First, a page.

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Quantifying the influence of CO2 seasonality on future aragonite undersaturation onset


Sasse, TP and McNeil, BI and Matear, RJ and Lenton, A, Quantifying the influence of CO2 seasonality on future aragonite undersaturation onset, Biogeosciences, 12, (20) pp. 6017-6031. ISSN 1726-4170 (2015) [Refereed Article]


Copyright Statement

Copyright 2015 Authors. Licensed under Creative Commons Attribution 3.0 Unported (CC BY 3.0)

DOI: doi:10.5194/bg-12-6017-2015


Ocean acidification is a predictable consequence of rising atmospheric carbon dioxide (CO2), and is highly likely to impact the entire marine ecosystem-from plankton at the base of the food chain to fish at the top. Factors which are expected to be impacted include reproductive health, organism growth and species composition and distribution. Predicting when critical threshold values will be reached is crucial for projecting the future health of marine ecosystems and for marine resources planning and management. The impacts of ocean acidification will be first felt at the seasonal scale, however our understanding how seasonal variability will influence rates of future ocean acidification remains poorly constrained due to current model and data limitations. To address this issue, we first quantified the seasonal cycle of aragonite saturation state utilizing new data-based estimates of global ocean-surface dissolved inorganic carbon and alkalinity. This seasonality was then combined with earth system model projections under different emissions scenarios (representative concentration pathways; RCPs 2.6, 4.5 and 8.5) to provide new insights into future aragonite undersaturation onset. Under a high emissions scenario (RCP 8.5), our results suggest accounting for seasonality will bring forward the initial onset of month-long undersaturation by 17 10 years compared to annual-mean estimates, with differences extending up to 35 16 years in the North Pacific due to strong regional seasonality. This earlier onset will result in large-scale undersaturation once atmospheric CO2 reaches 496 ppm in the North Pacific and 511 ppm in the Southern Ocean, independent of emission scenario. This work suggests accounting for seasonality is critical to projecting the future impacts of ocean acidification on the marine environment.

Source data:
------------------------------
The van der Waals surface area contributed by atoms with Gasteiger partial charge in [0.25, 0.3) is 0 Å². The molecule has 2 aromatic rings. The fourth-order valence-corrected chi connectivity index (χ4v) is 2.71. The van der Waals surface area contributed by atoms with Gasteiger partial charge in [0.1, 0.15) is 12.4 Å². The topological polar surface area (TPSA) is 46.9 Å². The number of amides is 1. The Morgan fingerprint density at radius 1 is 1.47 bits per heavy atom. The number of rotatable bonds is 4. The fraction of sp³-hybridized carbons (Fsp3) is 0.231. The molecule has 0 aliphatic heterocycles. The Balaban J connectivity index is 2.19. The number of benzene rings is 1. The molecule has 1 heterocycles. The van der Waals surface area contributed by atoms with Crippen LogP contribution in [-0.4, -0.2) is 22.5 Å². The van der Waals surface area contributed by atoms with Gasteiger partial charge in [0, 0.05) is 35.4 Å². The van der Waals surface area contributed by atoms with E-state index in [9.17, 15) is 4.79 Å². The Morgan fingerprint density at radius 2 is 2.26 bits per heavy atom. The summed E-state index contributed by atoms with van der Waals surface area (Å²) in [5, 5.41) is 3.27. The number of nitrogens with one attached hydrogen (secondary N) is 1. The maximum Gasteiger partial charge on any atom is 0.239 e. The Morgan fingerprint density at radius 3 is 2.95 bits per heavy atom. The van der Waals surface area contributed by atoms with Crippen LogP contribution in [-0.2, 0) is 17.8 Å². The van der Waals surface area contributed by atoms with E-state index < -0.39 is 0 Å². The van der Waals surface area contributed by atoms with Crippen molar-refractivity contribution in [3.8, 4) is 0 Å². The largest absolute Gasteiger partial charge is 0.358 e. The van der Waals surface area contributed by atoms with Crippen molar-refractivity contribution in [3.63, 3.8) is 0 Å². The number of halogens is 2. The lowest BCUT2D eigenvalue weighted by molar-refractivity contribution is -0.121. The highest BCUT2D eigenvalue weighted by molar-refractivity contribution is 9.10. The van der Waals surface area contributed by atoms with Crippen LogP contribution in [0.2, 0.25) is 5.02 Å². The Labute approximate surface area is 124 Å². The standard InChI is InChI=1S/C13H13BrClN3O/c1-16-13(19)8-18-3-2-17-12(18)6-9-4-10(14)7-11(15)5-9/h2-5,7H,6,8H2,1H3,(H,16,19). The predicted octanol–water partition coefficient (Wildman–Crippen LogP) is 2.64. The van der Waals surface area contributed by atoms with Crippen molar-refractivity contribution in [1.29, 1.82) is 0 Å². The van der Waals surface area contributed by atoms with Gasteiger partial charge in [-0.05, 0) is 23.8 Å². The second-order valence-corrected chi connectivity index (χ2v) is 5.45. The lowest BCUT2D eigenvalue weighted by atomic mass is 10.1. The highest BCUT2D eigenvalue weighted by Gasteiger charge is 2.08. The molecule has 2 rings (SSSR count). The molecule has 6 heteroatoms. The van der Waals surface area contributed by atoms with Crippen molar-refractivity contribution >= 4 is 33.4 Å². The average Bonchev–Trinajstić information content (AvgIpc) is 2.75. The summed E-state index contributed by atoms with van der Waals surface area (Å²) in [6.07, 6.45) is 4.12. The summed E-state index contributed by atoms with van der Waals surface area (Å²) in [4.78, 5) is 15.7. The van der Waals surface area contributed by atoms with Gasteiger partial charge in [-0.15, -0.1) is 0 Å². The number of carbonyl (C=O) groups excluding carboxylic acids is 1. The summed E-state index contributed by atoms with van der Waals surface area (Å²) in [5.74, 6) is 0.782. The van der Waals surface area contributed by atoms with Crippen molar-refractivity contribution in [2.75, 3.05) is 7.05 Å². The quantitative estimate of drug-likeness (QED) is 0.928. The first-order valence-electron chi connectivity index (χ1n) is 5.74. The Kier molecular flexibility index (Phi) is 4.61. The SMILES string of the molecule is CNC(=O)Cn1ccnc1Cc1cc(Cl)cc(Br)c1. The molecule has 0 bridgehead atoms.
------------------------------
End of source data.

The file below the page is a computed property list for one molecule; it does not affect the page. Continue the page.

Item Details

Item Type:Refereed Article
Keywords:acidification; alkalinity; aragonite; carbon dioxide; carbon emission; carbon sequestration; data interpretation; global ocean; inorganic carbon; marine environment; quantitative analysis; saturation; seasonality; Pacific Ocean; Southern Ocean
Research Division:Earth Sciences
Research Group:Oceanography
Research Field:Chemical oceanography
Objective Division:Environmental Management
Objective Group:Terrestrial systems and management
Objective Field:Assessment and management of terrestrial ecosystems
UTAS Author:Matear, RJ (Dr Richard Matear)
UTAS Author:Lenton, A (Dr Andrew Lenton)
ID Code:118719
Year Published:2015
Web of Science® Times Cited:20
Deposited By:Zoology
Deposited On:2017-07-18
Last Modified:2017-08-28
Downloads:111 View Download Statistics

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